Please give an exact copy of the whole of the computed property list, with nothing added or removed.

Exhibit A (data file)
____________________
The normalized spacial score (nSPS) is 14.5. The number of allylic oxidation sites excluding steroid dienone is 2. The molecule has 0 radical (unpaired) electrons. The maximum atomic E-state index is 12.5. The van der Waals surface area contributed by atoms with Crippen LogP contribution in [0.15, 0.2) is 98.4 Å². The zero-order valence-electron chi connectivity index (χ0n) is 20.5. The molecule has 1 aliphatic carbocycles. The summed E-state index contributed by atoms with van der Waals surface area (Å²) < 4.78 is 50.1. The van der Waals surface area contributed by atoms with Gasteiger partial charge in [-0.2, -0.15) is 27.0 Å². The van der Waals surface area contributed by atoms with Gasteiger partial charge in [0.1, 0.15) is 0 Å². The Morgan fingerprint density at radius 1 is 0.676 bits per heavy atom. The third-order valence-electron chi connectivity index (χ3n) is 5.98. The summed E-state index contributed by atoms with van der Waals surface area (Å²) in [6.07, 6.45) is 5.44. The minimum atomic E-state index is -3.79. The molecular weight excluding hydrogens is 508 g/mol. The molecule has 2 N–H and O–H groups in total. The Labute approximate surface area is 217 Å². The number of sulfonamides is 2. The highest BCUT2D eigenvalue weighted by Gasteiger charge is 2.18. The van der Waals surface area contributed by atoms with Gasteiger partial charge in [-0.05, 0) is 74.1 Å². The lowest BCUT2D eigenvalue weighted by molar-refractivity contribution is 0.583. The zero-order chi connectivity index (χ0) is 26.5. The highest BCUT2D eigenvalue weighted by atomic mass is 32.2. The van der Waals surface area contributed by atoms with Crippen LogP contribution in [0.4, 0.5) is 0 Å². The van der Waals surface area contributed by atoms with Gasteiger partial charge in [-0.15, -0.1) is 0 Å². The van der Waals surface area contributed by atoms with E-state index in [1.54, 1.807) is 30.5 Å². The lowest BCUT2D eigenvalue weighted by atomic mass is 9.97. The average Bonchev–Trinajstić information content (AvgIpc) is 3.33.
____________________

The normalized spacial score (nSPS) is 14.5. The number of allylic oxidation sites excluding steroid dienone is 2. The molecule has 0 radical (unpaired) electrons. The maximum atomic E-state index is 12.5. The van der Waals surface area contributed by atoms with Crippen LogP contribution in [0.15, 0.2) is 98.4 Å². The zero-order valence-electron chi connectivity index (χ0n) is 20.5. The molecule has 1 aliphatic carbocycles. The summed E-state index contributed by atoms with van der Waals surface area (Å²) < 4.78 is 50.1. The van der Waals surface area contributed by atoms with Gasteiger partial charge in [-0.2, -0.15) is 27.0 Å². The van der Waals surface area contributed by atoms with Gasteiger partial charge in [0.1, 0.15) is 0 Å². The Morgan fingerprint density at radius 1 is 0.676 bits per heavy atom. The third-order valence-electron chi connectivity index (χ3n) is 5.98. The summed E-state index contributed by atoms with van der Waals surface area (Å²) in [6.07, 6.45) is 5.44. The minimum atomic E-state index is -3.79. The molecular weight excluding hydrogens is 508 g/mol. The molecule has 2 N–H and O–H groups in total. The Labute approximate surface area is 217 Å². The number of sulfonamides is 2. The highest BCUT2D eigenvalue weighted by Gasteiger charge is 2.18. The van der Waals surface area contributed by atoms with Gasteiger partial charge in [-0.05, 0) is 74.1 Å². The lowest BCUT2D eigenvalue weighted by molar-refractivity contribution is 0.583. The zero-order chi connectivity index (χ0) is 26.5. The highest BCUT2D eigenvalue weighted by atomic mass is 32.2. The van der Waals surface area contributed by atoms with Crippen LogP contribution in [0.4, 0.5) is 0 Å². The van der Waals surface area contributed by atoms with Gasteiger partial charge in [-0.15, -0.1) is 0 Å². The van der Waals surface area contributed by atoms with E-state index in [1.54, 1.807) is 30.5 Å². The lowest BCUT2D eigenvalue weighted by atomic mass is 9.97. The average Bonchev–Trinajstić information content (AvgIpc) is 3.33.